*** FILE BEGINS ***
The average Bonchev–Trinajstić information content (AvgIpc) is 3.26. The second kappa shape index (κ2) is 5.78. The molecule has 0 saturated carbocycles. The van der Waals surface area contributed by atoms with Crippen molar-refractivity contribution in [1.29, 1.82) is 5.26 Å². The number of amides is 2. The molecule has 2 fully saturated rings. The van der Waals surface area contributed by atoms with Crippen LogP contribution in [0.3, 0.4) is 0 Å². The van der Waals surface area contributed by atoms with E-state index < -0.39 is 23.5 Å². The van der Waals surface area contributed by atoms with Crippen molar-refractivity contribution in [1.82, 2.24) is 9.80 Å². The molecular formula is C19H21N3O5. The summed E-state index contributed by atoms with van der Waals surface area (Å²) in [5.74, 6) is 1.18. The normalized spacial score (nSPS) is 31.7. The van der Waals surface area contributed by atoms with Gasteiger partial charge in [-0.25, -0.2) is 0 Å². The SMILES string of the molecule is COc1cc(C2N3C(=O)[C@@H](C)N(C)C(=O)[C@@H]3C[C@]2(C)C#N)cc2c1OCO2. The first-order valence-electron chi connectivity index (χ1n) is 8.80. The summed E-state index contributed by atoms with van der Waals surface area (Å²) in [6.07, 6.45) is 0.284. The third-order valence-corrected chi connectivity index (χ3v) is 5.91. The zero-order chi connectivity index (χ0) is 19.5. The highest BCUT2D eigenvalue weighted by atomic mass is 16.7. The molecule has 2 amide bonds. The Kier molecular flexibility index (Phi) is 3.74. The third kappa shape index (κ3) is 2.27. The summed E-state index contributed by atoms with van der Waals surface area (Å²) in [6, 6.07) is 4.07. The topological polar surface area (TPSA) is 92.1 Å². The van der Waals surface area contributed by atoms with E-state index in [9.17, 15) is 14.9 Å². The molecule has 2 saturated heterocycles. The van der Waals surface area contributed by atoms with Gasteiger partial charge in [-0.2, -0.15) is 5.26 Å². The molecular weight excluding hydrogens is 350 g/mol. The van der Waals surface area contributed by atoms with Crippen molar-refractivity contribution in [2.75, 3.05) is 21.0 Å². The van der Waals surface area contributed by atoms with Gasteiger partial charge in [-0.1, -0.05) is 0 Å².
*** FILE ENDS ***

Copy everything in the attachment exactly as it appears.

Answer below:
The average Bonchev–Trinajstić information content (AvgIpc) is 3.26. The second kappa shape index (κ2) is 5.78. The molecule has 0 saturated carbocycles. The van der Waals surface area contributed by atoms with Crippen molar-refractivity contribution in [1.29, 1.82) is 5.26 Å². The number of amides is 2. The molecule has 2 fully saturated rings. The van der Waals surface area contributed by atoms with Crippen LogP contribution in [0.3, 0.4) is 0 Å². The van der Waals surface area contributed by atoms with E-state index < -0.39 is 23.5 Å². The van der Waals surface area contributed by atoms with Crippen molar-refractivity contribution in [1.82, 2.24) is 9.80 Å². The molecular formula is C19H21N3O5. The summed E-state index contributed by atoms with van der Waals surface area (Å²) in [5.74, 6) is 1.18. The normalized spacial score (nSPS) is 31.7. The van der Waals surface area contributed by atoms with Gasteiger partial charge in [-0.25, -0.2) is 0 Å². The SMILES string of the molecule is COc1cc(C2N3C(=O)[C@@H](C)N(C)C(=O)[C@@H]3C[C@]2(C)C#N)cc2c1OCO2. The first-order valence-electron chi connectivity index (χ1n) is 8.80. The summed E-state index contributed by atoms with van der Waals surface area (Å²) in [6.07, 6.45) is 0.284. The third-order valence-corrected chi connectivity index (χ3v) is 5.91. The zero-order chi connectivity index (χ0) is 19.5. The highest BCUT2D eigenvalue weighted by atomic mass is 16.7. The molecule has 2 amide bonds. The Kier molecular flexibility index (Phi) is 3.74. The third kappa shape index (κ3) is 2.27. The summed E-state index contributed by atoms with van der Waals surface area (Å²) in [6, 6.07) is 4.07. The topological polar surface area (TPSA) is 92.1 Å². The van der Waals surface area contributed by atoms with E-state index in [9.17, 15) is 14.9 Å². The molecule has 2 saturated heterocycles. The van der Waals surface area contributed by atoms with Gasteiger partial charge in [-0.2, -0.15) is 5.26 Å². The molecular weight excluding hydrogens is 350 g/mol. The van der Waals surface area contributed by atoms with Crippen molar-refractivity contribution in [2.75, 3.05) is 21.0 Å². The van der Waals surface area contributed by atoms with Gasteiger partial charge in [-0.1, -0.05) is 0 Å².